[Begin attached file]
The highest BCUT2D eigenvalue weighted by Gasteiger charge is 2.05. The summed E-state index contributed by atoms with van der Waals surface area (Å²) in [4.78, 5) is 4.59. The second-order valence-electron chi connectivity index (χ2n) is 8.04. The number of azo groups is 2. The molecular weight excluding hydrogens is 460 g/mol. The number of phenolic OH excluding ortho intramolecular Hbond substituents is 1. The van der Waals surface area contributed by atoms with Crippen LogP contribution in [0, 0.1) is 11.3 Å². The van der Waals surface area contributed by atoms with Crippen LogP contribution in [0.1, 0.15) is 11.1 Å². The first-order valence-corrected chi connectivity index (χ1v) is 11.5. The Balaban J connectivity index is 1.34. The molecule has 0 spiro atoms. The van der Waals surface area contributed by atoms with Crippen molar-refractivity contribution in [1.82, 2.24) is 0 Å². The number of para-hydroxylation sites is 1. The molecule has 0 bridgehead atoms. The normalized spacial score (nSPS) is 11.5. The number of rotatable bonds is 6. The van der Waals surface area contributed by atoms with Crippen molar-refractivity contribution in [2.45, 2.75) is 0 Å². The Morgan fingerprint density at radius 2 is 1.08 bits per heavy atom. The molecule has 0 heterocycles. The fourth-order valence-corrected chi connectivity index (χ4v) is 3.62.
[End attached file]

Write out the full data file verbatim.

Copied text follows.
The highest BCUT2D eigenvalue weighted by Gasteiger charge is 2.05. The summed E-state index contributed by atoms with van der Waals surface area (Å²) in [4.78, 5) is 4.59. The second-order valence-electron chi connectivity index (χ2n) is 8.04. The number of azo groups is 2. The molecular weight excluding hydrogens is 460 g/mol. The number of phenolic OH excluding ortho intramolecular Hbond substituents is 1. The van der Waals surface area contributed by atoms with Crippen LogP contribution in [0, 0.1) is 11.3 Å². The van der Waals surface area contributed by atoms with Crippen LogP contribution in [0.1, 0.15) is 11.1 Å². The first-order valence-corrected chi connectivity index (χ1v) is 11.5. The Balaban J connectivity index is 1.34. The molecule has 0 spiro atoms. The van der Waals surface area contributed by atoms with Crippen molar-refractivity contribution in [1.82, 2.24) is 0 Å². The number of para-hydroxylation sites is 1. The molecule has 0 bridgehead atoms. The normalized spacial score (nSPS) is 11.5. The number of rotatable bonds is 6. The van der Waals surface area contributed by atoms with Crippen molar-refractivity contribution in [2.45, 2.75) is 0 Å². The Morgan fingerprint density at radius 2 is 1.08 bits per heavy atom. The molecule has 0 heterocycles. The fourth-order valence-corrected chi connectivity index (χ4v) is 3.62.